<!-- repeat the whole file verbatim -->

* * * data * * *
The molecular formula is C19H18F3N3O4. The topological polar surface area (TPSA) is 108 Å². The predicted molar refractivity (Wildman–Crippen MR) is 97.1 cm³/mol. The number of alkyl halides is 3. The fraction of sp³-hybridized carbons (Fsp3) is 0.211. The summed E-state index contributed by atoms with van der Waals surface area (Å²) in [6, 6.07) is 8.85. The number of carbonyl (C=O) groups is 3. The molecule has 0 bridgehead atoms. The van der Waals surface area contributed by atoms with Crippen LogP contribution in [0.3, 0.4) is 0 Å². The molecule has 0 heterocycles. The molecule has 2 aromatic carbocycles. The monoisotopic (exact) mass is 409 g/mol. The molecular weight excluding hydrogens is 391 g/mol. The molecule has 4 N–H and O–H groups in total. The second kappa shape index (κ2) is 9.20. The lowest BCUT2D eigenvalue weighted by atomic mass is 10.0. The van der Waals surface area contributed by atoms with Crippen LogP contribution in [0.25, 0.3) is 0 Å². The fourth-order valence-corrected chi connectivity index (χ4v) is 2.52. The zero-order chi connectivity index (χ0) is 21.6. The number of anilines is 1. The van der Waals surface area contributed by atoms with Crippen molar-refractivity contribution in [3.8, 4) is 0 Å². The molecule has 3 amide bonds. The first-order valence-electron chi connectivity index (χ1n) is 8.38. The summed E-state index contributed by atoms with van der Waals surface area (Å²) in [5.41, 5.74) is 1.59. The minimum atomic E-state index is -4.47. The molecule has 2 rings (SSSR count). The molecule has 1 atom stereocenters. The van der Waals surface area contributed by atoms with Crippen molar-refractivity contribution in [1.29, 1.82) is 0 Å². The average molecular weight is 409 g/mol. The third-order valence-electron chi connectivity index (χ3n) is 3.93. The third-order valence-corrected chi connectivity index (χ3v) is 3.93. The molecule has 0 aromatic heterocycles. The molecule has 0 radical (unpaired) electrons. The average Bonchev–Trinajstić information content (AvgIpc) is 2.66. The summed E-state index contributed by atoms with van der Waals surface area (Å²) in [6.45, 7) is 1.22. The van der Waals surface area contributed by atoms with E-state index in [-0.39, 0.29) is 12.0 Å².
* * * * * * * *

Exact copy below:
The molecular formula is C19H18F3N3O4. The topological polar surface area (TPSA) is 108 Å². The predicted molar refractivity (Wildman–Crippen MR) is 97.1 cm³/mol. The number of alkyl halides is 3. The fraction of sp³-hybridized carbons (Fsp3) is 0.211. The summed E-state index contributed by atoms with van der Waals surface area (Å²) in [6, 6.07) is 8.85. The number of carbonyl (C=O) groups is 3. The molecule has 0 bridgehead atoms. The van der Waals surface area contributed by atoms with Crippen LogP contribution in [0.3, 0.4) is 0 Å². The molecule has 0 heterocycles. The molecule has 2 aromatic carbocycles. The monoisotopic (exact) mass is 409 g/mol. The molecular weight excluding hydrogens is 391 g/mol. The molecule has 4 N–H and O–H groups in total. The second kappa shape index (κ2) is 9.20. The lowest BCUT2D eigenvalue weighted by atomic mass is 10.0. The van der Waals surface area contributed by atoms with Crippen LogP contribution in [0.25, 0.3) is 0 Å². The fourth-order valence-corrected chi connectivity index (χ4v) is 2.52. The zero-order chi connectivity index (χ0) is 21.6. The number of anilines is 1. The van der Waals surface area contributed by atoms with Crippen molar-refractivity contribution in [3.8, 4) is 0 Å². The molecule has 3 amide bonds. The first-order valence-electron chi connectivity index (χ1n) is 8.38. The summed E-state index contributed by atoms with van der Waals surface area (Å²) in [5.41, 5.74) is 1.59. The minimum atomic E-state index is -4.47. The molecule has 2 rings (SSSR count). The molecule has 1 atom stereocenters. The van der Waals surface area contributed by atoms with Crippen molar-refractivity contribution in [1.29, 1.82) is 0 Å². The average molecular weight is 409 g/mol. The third-order valence-electron chi connectivity index (χ3n) is 3.93. The third-order valence-corrected chi connectivity index (χ3v) is 3.93. The molecule has 0 aromatic heterocycles. The molecule has 0 radical (unpaired) electrons. The average Bonchev–Trinajstić information content (AvgIpc) is 2.66. The summed E-state index contributed by atoms with van der Waals surface area (Å²) in [6.45, 7) is 1.22. The van der Waals surface area contributed by atoms with E-state index in [-0.39, 0.29) is 12.0 Å².